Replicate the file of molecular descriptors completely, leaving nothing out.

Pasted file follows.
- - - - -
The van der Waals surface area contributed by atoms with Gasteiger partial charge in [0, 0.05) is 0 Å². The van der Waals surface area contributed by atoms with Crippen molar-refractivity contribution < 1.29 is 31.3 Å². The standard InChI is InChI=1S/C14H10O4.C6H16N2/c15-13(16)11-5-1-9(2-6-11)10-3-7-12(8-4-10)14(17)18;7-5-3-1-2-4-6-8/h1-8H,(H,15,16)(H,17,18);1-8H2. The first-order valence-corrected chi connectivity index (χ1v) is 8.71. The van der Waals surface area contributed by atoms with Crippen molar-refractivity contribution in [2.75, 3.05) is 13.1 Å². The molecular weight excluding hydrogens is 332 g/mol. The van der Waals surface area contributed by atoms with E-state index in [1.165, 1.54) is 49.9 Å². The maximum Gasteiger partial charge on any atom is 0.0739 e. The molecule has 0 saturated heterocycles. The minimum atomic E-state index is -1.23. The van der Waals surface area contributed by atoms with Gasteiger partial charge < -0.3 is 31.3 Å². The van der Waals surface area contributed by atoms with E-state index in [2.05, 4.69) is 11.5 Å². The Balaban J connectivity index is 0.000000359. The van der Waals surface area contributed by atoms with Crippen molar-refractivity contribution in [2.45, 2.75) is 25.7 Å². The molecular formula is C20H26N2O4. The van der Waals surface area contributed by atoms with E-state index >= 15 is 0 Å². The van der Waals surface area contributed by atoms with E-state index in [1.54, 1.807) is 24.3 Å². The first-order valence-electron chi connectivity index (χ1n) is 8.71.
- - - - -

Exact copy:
The van der Waals surface area contributed by atoms with Gasteiger partial charge in [0, 0.05) is 0 Å². The van der Waals surface area contributed by atoms with Crippen molar-refractivity contribution < 1.29 is 31.3 Å². The standard InChI is InChI=1S/C14H10O4.C6H16N2/c15-13(16)11-5-1-9(2-6-11)10-3-7-12(8-4-10)14(17)18;7-5-3-1-2-4-6-8/h1-8H,(H,15,16)(H,17,18);1-8H2. The first-order valence-corrected chi connectivity index (χ1v) is 8.71. The van der Waals surface area contributed by atoms with Crippen molar-refractivity contribution in [2.75, 3.05) is 13.1 Å². The molecular weight excluding hydrogens is 332 g/mol. The van der Waals surface area contributed by atoms with E-state index in [1.165, 1.54) is 49.9 Å². The maximum Gasteiger partial charge on any atom is 0.0739 e. The molecule has 0 saturated heterocycles. The minimum atomic E-state index is -1.23. The van der Waals surface area contributed by atoms with Gasteiger partial charge < -0.3 is 31.3 Å². The van der Waals surface area contributed by atoms with E-state index in [2.05, 4.69) is 11.5 Å². The Balaban J connectivity index is 0.000000359. The van der Waals surface area contributed by atoms with Crippen molar-refractivity contribution in [2.45, 2.75) is 25.7 Å². The molecular formula is C20H26N2O4. The van der Waals surface area contributed by atoms with E-state index >= 15 is 0 Å². The van der Waals surface area contributed by atoms with E-state index in [1.54, 1.807) is 24.3 Å². The first-order valence-electron chi connectivity index (χ1n) is 8.71.